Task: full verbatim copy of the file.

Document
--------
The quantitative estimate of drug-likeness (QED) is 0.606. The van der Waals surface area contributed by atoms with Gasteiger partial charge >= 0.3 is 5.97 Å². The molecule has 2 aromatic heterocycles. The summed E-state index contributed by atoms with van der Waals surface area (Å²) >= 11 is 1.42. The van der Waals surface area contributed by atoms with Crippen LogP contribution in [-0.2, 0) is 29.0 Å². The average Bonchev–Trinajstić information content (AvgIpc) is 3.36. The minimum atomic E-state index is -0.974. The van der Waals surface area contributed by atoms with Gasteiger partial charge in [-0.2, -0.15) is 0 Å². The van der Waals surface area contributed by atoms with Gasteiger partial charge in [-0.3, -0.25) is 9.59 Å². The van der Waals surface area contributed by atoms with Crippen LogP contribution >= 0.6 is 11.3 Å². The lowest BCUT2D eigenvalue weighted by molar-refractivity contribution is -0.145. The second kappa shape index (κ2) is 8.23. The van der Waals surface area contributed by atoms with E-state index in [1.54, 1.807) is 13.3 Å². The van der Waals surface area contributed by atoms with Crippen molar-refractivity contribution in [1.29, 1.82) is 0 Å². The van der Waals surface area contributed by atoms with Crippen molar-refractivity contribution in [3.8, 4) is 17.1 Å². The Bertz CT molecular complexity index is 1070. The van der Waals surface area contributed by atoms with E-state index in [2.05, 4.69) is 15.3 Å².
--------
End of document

The quantitative estimate of drug-likeness (QED) is 0.606. The van der Waals surface area contributed by atoms with Gasteiger partial charge >= 0.3 is 5.97 Å². The molecule has 2 aromatic heterocycles. The summed E-state index contributed by atoms with van der Waals surface area (Å²) >= 11 is 1.42. The van der Waals surface area contributed by atoms with Crippen LogP contribution in [-0.2, 0) is 29.0 Å². The average Bonchev–Trinajstić information content (AvgIpc) is 3.36. The minimum atomic E-state index is -0.974. The van der Waals surface area contributed by atoms with Gasteiger partial charge in [-0.2, -0.15) is 0 Å². The van der Waals surface area contributed by atoms with Gasteiger partial charge in [-0.3, -0.25) is 9.59 Å². The van der Waals surface area contributed by atoms with Crippen LogP contribution >= 0.6 is 11.3 Å². The lowest BCUT2D eigenvalue weighted by molar-refractivity contribution is -0.145. The second kappa shape index (κ2) is 8.23. The van der Waals surface area contributed by atoms with E-state index in [1.54, 1.807) is 13.3 Å². The van der Waals surface area contributed by atoms with Crippen molar-refractivity contribution in [1.29, 1.82) is 0 Å². The van der Waals surface area contributed by atoms with Crippen molar-refractivity contribution in [3.8, 4) is 17.1 Å². The Bertz CT molecular complexity index is 1070. The van der Waals surface area contributed by atoms with E-state index in [2.05, 4.69) is 15.3 Å².